Frank Buckland’s British step on a World concept

Buckland’s lost museum Economic fish culture 0071

Frank Buckland’s ‘Museum of Economic Fish Culture’ suffered great damage during the first World War and much of what was left after the war was destroyed by the ‘Board of Survey’.

Loaned exhibits, which remained intact, went back to their owners and the rest went on permanent loan to the Scottish Fisheries Museum.

I mention Frank here because he is a good example of high human ‘effort’ and one that I like. Like Darwin and Da Vinci, Frank Buckland followed his insight at a time when others were following the tracks of an established trail. UK readers might imagine him as a Victorian version of David Attenborough who published his version of The Blue Planet 1, 2 and more, on paper – writings full of enthusiasm and energy to make his understandings sparkle in the minds of his fellow beings.

Through history, many individuals keep going against the odds and many die in relative obscurity having spirited what might seem to be only a small and close group of immediate friends. But there is nothing that leads me to believe that the more widespread a thought, the better it is.

Frank Buckland turned thought to print and published “Land and Water”. This enabled him to share globally.  When digitized, these thoughts will be shared with countless millions of people – safe from paper mites but never from post editors.

Today, with the ease of publishing ‘keyboard to cloud, texts spread almost instantly but fade far faster whilst going further afield. Tomorrow, maybe neural upload, cloud to brain?

It is amazing to think of the effort that some people put into life and Frank Buckland was one of those fun humans that was keen on doing so many things. He was a visionary because he flexed his curiosity as you would a muscle. He would eat new foods, seek out new people, open minds, think that extra light year and might have made a good captain of the ‘Starship Enterprise’.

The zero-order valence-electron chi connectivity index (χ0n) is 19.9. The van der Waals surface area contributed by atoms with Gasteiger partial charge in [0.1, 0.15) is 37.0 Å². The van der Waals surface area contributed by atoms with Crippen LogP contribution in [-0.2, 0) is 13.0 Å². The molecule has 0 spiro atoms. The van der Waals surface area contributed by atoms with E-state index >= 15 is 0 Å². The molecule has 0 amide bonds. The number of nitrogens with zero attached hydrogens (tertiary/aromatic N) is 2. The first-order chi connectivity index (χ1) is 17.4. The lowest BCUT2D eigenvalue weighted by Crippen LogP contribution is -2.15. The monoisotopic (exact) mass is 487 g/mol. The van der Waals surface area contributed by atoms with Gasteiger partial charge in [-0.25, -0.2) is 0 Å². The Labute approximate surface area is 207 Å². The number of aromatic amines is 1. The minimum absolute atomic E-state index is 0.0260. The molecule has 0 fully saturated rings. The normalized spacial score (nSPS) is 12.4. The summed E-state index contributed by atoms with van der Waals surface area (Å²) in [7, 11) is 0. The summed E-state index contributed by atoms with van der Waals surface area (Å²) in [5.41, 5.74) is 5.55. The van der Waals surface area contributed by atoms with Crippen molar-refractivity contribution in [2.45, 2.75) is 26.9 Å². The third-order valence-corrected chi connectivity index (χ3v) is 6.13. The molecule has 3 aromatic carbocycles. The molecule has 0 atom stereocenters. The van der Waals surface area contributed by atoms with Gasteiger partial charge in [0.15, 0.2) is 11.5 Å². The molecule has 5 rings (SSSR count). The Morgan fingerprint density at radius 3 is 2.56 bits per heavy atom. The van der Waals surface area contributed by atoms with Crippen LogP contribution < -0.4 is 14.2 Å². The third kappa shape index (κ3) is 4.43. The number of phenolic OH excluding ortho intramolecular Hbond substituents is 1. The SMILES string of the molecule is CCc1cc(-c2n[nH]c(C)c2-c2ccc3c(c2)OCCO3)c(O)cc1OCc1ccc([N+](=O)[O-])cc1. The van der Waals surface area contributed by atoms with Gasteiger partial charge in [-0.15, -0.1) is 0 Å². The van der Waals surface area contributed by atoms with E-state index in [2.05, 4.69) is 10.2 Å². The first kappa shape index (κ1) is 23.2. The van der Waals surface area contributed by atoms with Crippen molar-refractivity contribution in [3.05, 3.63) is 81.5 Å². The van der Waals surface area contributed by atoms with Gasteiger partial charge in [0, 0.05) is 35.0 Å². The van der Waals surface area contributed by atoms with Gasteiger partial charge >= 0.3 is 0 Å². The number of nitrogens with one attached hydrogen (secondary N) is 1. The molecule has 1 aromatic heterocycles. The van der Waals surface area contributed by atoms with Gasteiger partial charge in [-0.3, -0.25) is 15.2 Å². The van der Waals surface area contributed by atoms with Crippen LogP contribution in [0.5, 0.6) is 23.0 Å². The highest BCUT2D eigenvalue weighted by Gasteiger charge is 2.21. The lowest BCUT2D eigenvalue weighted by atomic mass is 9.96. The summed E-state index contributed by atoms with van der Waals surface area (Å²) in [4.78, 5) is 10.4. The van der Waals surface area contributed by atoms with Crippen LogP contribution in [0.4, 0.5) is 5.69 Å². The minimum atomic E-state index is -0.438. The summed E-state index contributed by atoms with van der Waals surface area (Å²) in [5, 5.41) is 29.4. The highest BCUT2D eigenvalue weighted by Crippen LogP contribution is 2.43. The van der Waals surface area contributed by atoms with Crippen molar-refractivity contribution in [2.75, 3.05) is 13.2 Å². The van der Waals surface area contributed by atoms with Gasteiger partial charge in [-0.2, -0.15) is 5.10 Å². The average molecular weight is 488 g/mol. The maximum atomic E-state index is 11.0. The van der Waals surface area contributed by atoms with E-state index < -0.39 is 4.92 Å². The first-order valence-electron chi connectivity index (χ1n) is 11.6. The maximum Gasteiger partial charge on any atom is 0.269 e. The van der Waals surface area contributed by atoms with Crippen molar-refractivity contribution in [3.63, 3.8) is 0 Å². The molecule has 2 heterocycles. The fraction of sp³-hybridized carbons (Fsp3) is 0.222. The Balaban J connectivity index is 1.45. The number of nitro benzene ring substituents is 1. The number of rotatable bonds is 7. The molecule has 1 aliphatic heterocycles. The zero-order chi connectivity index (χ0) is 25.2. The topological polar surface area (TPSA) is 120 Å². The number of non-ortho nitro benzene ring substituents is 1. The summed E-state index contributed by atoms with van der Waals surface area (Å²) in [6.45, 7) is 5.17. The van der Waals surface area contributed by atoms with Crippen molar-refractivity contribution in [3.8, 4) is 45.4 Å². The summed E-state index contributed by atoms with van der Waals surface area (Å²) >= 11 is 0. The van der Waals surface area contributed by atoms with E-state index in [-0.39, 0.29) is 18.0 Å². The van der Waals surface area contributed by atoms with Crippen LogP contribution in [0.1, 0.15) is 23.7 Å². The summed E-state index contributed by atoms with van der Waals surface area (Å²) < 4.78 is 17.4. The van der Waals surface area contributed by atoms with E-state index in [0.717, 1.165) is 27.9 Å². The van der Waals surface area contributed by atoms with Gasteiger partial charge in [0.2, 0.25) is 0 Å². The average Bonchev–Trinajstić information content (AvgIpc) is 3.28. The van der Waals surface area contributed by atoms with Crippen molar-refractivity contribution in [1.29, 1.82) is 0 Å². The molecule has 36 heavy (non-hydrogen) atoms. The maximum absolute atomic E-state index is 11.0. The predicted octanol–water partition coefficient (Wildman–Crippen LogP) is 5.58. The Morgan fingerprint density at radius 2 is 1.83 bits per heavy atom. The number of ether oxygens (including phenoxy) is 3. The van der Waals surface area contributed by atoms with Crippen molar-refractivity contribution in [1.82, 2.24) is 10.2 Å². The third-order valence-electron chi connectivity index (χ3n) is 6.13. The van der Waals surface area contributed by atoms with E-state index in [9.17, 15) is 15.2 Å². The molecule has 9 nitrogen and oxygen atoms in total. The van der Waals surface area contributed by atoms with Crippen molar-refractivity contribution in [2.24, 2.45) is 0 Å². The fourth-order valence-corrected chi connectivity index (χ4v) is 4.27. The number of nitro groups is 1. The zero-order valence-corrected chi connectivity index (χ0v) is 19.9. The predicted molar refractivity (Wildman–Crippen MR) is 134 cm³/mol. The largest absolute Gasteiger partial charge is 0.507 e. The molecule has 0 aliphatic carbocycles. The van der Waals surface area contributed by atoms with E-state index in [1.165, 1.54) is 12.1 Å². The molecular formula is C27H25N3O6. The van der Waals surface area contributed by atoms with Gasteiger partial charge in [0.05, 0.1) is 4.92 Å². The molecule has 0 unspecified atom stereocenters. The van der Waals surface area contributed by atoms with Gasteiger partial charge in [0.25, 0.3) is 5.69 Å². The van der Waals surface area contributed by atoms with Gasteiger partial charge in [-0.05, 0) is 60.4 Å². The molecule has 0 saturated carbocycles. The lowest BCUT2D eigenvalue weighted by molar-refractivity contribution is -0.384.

This ‘openess’ of spirit plays a vital role in the way society develops and those with closed minds can severely damage their own health and more importantly, the health of all other lifeforms.

My research on Frank Buckland led to an exhibition opened by the Lord Mayor in Birmingham Central Library. Exhibits in the exhibition from the first Museum of Economic Fish Culture were returned to Arlington Mill Museum, World of Water Museum and Bibury Trout Farm but here’s a collection of images from that exhibition:

Buckland Collection Card. Handwritten exhibit card. Description English: A handwritten card from the Museum's old card catalogue. Information about each exhibit in Buckland's Collection was created, classified, and sorted by hand. Date: 1874 - 75. Source: Courtesy of the Library of World of Water. Images from the History of the Museum of Economic Fish Culture. Also showcased in the blog: Frank Buckland. WoW Prints & Photos..
Catalogue card No. 68 from Divisional Register re. exhibit ‘Cast of Group of 13 Trout maliciously poisoned at Horticultural Gardens 1870.’
Plaster Cast of Group of 13 Trout maliciously poisoned at Horticultural Gardens 1870.

Exhibition sponsor: ISTEL
Exhibition sponsor:  IBM (Birmingham)
Exhibition sponsor: Canon UK

Storytelling Hut design

Trad Rural Elf ArchitectureThere’s a magical showcase of traditional Elf Land Features nestling into a secret garden near you. It’s secret, so you may never find it, but the little people who built its features probably did part of their apprenticeship here at the HoBB.

We design habitats that the whole family (and elves) can enjoy. These can double-up as tool sheds, meditation dens, or as a low flying Pan once suggested, a story house for your Wendy Darling

The Elf features you can experience at the HoBB Gardens, are just about big enough for Little People, making them great places to entertain Peter Pan rather than Peter Griffin.

So when you feel the moment’s right
and there’s ‘magic in the air’,
create a secret garden place
and show an elf you care.

More feature examples …

Trad Rural Elf Architecture

See also:

Scale Models at the HoBB

       Elfland scenery